Wapato Jail sale falls through again

Cost $58 million to build

The Wapato Jail remains empty, June 3, 2014 (KOIN 6 News)
The Wapato Jail, June 3, 2014 (KOIN 6 News)

PORTLAND, Ore. (PORTLAND TRIBUNE) — An unsolicited offer to buy Multnomah County’s unopened Wapato Jail has fallen through for the second time in a year.

According to Multnomah County, Pacific Development Partners made an unsolicited $10 million cash offer for the North Portland jail in May. The company had 90 days to perform due diligence.

In August, Pacific asked the county for an eight-week extension, saying that a data center developer had expressed interest, but Pacific needed more time to complete its due diligence. The period passed without further action and on Oct. 10, Pacific let its contractual rights expire.

The first offer was for $9 million from real estate speculator Garison Russo. He withdrew it in late October 2016 after the Portland Tribune questionned his development experience and financial backing in a series of articles.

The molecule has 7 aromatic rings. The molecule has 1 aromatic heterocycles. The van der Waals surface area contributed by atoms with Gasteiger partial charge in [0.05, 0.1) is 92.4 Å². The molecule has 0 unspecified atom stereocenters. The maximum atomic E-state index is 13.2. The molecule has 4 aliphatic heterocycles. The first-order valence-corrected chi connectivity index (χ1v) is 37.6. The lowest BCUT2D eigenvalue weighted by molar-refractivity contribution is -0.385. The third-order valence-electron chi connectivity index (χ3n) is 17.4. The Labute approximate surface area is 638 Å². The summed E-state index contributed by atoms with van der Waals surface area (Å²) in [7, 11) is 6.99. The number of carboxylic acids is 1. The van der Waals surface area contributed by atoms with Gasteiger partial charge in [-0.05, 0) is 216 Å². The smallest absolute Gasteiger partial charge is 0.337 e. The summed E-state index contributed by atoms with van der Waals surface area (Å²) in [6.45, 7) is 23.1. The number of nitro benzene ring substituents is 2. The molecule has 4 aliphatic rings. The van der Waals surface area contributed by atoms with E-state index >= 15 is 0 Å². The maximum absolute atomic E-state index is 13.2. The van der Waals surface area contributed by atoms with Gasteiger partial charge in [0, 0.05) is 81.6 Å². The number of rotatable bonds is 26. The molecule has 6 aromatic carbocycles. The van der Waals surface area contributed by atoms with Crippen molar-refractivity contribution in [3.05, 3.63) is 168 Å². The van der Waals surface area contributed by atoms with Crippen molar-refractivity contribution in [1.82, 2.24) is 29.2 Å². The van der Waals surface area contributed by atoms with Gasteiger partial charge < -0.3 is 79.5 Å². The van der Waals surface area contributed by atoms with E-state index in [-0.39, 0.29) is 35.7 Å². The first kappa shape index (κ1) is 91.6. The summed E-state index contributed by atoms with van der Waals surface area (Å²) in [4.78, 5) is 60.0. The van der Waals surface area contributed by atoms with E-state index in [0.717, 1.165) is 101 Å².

While the offer from Pacific was pending, the couny retained the commercial real estate firm CBRE in August to market wapato and other surplus county buildings, such as the McCoy Building and Central Courthouse.

According to the announcement, CBRE will be marketing the property as an industrial or special use facility. With a footprint of 155,400 square feet, the facility is situated on 18.24 acres of land. The county built the complex in 2004, but it was never opened. The county says the property’s existing Heavy Industrial (IH) zoning allows for significant versatility in potential uses. They include: manufacturing and production; warehouse and freight movement; wholesale sales; and self-service storage and vehicle repair.

“We are looking forward to what that effort produces,” says county communications director Julie Sullivan-Springhetti.

Wapato was designed as a 525-bed minimum security jail and secure alcohol and drug treatment facility and cost $58 million to build. An analysis by the Portand Tribune shows the total cost to date is more than $90 million to date, including interest and maintenance payments, and could exceed $105 million by the time all the bonds are finally paid off in 2030.

The Portland Tribune is a KOIN media partner.